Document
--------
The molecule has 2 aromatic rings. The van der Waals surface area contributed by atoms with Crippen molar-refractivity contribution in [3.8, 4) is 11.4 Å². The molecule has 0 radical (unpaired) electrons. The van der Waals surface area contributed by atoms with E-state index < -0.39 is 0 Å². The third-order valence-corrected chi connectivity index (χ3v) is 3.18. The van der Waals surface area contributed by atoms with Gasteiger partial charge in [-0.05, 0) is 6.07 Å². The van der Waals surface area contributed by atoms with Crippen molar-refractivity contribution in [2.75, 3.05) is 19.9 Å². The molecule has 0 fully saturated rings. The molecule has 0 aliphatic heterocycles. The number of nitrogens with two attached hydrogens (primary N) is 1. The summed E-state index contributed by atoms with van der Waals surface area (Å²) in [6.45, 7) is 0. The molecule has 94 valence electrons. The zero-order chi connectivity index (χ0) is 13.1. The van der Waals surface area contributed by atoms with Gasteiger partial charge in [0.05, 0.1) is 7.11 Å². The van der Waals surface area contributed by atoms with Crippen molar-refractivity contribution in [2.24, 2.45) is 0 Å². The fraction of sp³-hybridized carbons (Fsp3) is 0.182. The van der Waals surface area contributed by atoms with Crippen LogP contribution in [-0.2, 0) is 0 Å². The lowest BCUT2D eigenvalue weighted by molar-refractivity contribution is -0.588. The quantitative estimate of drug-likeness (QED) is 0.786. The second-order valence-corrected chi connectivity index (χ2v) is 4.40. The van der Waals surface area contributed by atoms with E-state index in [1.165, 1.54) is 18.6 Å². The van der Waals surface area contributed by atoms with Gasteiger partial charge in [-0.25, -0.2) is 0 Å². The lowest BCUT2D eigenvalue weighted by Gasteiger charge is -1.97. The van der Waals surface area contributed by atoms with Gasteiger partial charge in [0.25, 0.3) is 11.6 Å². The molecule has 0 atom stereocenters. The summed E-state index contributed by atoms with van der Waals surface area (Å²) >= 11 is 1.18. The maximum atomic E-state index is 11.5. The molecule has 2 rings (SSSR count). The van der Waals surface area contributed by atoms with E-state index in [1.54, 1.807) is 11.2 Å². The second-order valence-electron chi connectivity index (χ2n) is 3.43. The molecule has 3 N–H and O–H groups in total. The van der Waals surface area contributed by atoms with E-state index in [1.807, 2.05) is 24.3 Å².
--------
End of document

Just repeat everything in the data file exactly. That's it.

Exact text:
The molecule has 2 aromatic rings. The van der Waals surface area contributed by atoms with Crippen molar-refractivity contribution in [3.8, 4) is 11.4 Å². The molecule has 0 radical (unpaired) electrons. The van der Waals surface area contributed by atoms with E-state index < -0.39 is 0 Å². The third-order valence-corrected chi connectivity index (χ3v) is 3.18. The van der Waals surface area contributed by atoms with Gasteiger partial charge in [-0.05, 0) is 6.07 Å². The van der Waals surface area contributed by atoms with Crippen molar-refractivity contribution in [2.75, 3.05) is 19.9 Å². The molecule has 0 fully saturated rings. The molecule has 0 aliphatic heterocycles. The number of nitrogens with two attached hydrogens (primary N) is 1. The summed E-state index contributed by atoms with van der Waals surface area (Å²) in [6.45, 7) is 0. The molecule has 94 valence electrons. The zero-order chi connectivity index (χ0) is 13.1. The van der Waals surface area contributed by atoms with Gasteiger partial charge in [0.05, 0.1) is 7.11 Å². The van der Waals surface area contributed by atoms with Crippen molar-refractivity contribution in [2.24, 2.45) is 0 Å². The fraction of sp³-hybridized carbons (Fsp3) is 0.182. The van der Waals surface area contributed by atoms with Crippen LogP contribution in [-0.2, 0) is 0 Å². The lowest BCUT2D eigenvalue weighted by molar-refractivity contribution is -0.588. The quantitative estimate of drug-likeness (QED) is 0.786. The second-order valence-corrected chi connectivity index (χ2v) is 4.40. The van der Waals surface area contributed by atoms with E-state index in [1.165, 1.54) is 18.6 Å². The van der Waals surface area contributed by atoms with Gasteiger partial charge in [-0.25, -0.2) is 0 Å². The lowest BCUT2D eigenvalue weighted by Gasteiger charge is -1.97. The van der Waals surface area contributed by atoms with Gasteiger partial charge in [0.25, 0.3) is 11.6 Å². The molecule has 0 atom stereocenters. The summed E-state index contributed by atoms with van der Waals surface area (Å²) >= 11 is 1.18. The maximum atomic E-state index is 11.5. The molecule has 2 rings (SSSR count). The van der Waals surface area contributed by atoms with E-state index in [1.54, 1.807) is 11.2 Å². The second-order valence-electron chi connectivity index (χ2n) is 3.43. The molecule has 3 N–H and O–H groups in total. The van der Waals surface area contributed by atoms with E-state index in [1.807, 2.05) is 24.3 Å².